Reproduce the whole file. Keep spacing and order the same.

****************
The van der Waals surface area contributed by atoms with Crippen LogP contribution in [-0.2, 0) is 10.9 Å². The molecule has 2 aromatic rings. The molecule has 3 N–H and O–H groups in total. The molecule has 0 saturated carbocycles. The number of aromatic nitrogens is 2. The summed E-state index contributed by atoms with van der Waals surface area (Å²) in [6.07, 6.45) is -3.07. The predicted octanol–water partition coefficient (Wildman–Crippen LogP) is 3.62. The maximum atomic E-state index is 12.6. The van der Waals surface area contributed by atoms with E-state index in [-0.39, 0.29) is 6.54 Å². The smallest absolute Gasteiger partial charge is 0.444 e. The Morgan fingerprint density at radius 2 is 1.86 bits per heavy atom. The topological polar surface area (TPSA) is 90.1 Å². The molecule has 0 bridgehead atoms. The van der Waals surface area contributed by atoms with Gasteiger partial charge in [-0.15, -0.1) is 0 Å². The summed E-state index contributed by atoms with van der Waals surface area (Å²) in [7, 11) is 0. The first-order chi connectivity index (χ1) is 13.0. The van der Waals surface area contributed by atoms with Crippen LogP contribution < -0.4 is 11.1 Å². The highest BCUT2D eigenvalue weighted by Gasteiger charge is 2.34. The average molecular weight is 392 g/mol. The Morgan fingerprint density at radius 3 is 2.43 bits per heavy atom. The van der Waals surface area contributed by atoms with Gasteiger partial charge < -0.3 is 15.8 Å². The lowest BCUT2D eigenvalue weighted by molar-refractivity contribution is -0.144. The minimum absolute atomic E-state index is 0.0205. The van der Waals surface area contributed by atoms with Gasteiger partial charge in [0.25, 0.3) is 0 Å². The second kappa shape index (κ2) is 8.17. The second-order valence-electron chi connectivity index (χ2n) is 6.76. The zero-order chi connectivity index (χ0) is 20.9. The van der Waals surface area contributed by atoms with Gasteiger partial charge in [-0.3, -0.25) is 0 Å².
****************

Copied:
The van der Waals surface area contributed by atoms with Crippen LogP contribution in [-0.2, 0) is 10.9 Å². The molecule has 2 aromatic rings. The molecule has 3 N–H and O–H groups in total. The molecule has 0 saturated carbocycles. The number of aromatic nitrogens is 2. The summed E-state index contributed by atoms with van der Waals surface area (Å²) in [6.07, 6.45) is -3.07. The predicted octanol–water partition coefficient (Wildman–Crippen LogP) is 3.62. The maximum atomic E-state index is 12.6. The van der Waals surface area contributed by atoms with E-state index in [-0.39, 0.29) is 6.54 Å². The smallest absolute Gasteiger partial charge is 0.444 e. The Morgan fingerprint density at radius 2 is 1.86 bits per heavy atom. The topological polar surface area (TPSA) is 90.1 Å². The molecule has 0 bridgehead atoms. The van der Waals surface area contributed by atoms with Gasteiger partial charge in [-0.15, -0.1) is 0 Å². The summed E-state index contributed by atoms with van der Waals surface area (Å²) in [7, 11) is 0. The first-order chi connectivity index (χ1) is 13.0. The van der Waals surface area contributed by atoms with Crippen LogP contribution < -0.4 is 11.1 Å². The highest BCUT2D eigenvalue weighted by Gasteiger charge is 2.34. The average molecular weight is 392 g/mol. The Morgan fingerprint density at radius 3 is 2.43 bits per heavy atom. The van der Waals surface area contributed by atoms with Gasteiger partial charge < -0.3 is 15.8 Å². The lowest BCUT2D eigenvalue weighted by molar-refractivity contribution is -0.144. The minimum absolute atomic E-state index is 0.0205. The van der Waals surface area contributed by atoms with Gasteiger partial charge in [0.25, 0.3) is 0 Å². The second kappa shape index (κ2) is 8.17. The second-order valence-electron chi connectivity index (χ2n) is 6.76. The zero-order chi connectivity index (χ0) is 20.9. The van der Waals surface area contributed by atoms with Gasteiger partial charge in [-0.3, -0.25) is 0 Å².